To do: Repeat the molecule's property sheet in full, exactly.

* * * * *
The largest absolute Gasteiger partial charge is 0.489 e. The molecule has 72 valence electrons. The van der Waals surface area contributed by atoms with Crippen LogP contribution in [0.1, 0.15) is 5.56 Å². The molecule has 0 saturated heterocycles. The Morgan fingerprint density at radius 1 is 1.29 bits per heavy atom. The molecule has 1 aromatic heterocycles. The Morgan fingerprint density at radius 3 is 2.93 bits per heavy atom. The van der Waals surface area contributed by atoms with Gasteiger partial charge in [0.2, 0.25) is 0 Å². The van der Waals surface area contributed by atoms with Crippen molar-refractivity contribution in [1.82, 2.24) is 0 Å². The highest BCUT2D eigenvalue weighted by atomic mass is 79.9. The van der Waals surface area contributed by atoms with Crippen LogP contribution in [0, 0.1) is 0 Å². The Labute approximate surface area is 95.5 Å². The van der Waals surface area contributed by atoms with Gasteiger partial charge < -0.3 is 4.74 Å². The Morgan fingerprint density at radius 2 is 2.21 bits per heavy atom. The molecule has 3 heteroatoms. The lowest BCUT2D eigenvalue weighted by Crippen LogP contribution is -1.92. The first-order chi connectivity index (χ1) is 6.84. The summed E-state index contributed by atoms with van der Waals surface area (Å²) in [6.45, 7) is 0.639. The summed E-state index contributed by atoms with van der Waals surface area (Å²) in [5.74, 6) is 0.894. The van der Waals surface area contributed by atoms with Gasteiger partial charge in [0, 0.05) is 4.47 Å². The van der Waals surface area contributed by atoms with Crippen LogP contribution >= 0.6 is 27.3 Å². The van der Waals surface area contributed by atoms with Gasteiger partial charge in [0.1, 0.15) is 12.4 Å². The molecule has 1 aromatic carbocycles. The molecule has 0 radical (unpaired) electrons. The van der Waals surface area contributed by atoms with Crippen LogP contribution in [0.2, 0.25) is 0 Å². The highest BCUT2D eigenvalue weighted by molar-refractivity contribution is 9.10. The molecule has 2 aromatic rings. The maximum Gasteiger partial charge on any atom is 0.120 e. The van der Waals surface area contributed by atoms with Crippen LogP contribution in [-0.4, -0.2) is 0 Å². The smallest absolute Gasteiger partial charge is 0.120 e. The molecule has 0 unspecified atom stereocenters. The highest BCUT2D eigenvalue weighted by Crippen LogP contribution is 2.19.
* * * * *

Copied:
The largest absolute Gasteiger partial charge is 0.489 e. The molecule has 72 valence electrons. The van der Waals surface area contributed by atoms with Crippen LogP contribution in [0.1, 0.15) is 5.56 Å². The molecule has 0 saturated heterocycles. The Morgan fingerprint density at radius 1 is 1.29 bits per heavy atom. The molecule has 1 aromatic heterocycles. The Morgan fingerprint density at radius 3 is 2.93 bits per heavy atom. The van der Waals surface area contributed by atoms with Gasteiger partial charge in [0.2, 0.25) is 0 Å². The van der Waals surface area contributed by atoms with Crippen molar-refractivity contribution in [1.82, 2.24) is 0 Å². The highest BCUT2D eigenvalue weighted by atomic mass is 79.9. The van der Waals surface area contributed by atoms with Crippen LogP contribution in [0, 0.1) is 0 Å². The Labute approximate surface area is 95.5 Å². The van der Waals surface area contributed by atoms with Gasteiger partial charge < -0.3 is 4.74 Å². The Morgan fingerprint density at radius 2 is 2.21 bits per heavy atom. The molecule has 3 heteroatoms. The lowest BCUT2D eigenvalue weighted by Crippen LogP contribution is -1.92. The first-order chi connectivity index (χ1) is 6.84. The summed E-state index contributed by atoms with van der Waals surface area (Å²) in [6.45, 7) is 0.639. The summed E-state index contributed by atoms with van der Waals surface area (Å²) in [5.74, 6) is 0.894. The van der Waals surface area contributed by atoms with Gasteiger partial charge in [0, 0.05) is 4.47 Å². The van der Waals surface area contributed by atoms with Crippen LogP contribution >= 0.6 is 27.3 Å². The van der Waals surface area contributed by atoms with Gasteiger partial charge in [0.1, 0.15) is 12.4 Å². The molecule has 1 aromatic carbocycles. The molecule has 0 radical (unpaired) electrons. The van der Waals surface area contributed by atoms with Crippen LogP contribution in [0.2, 0.25) is 0 Å². The highest BCUT2D eigenvalue weighted by molar-refractivity contribution is 9.10. The molecule has 2 aromatic rings. The maximum Gasteiger partial charge on any atom is 0.120 e. The van der Waals surface area contributed by atoms with Crippen LogP contribution in [-0.4, -0.2) is 0 Å². The smallest absolute Gasteiger partial charge is 0.120 e. The molecule has 0 unspecified atom stereocenters. The highest BCUT2D eigenvalue weighted by Crippen LogP contribution is 2.19.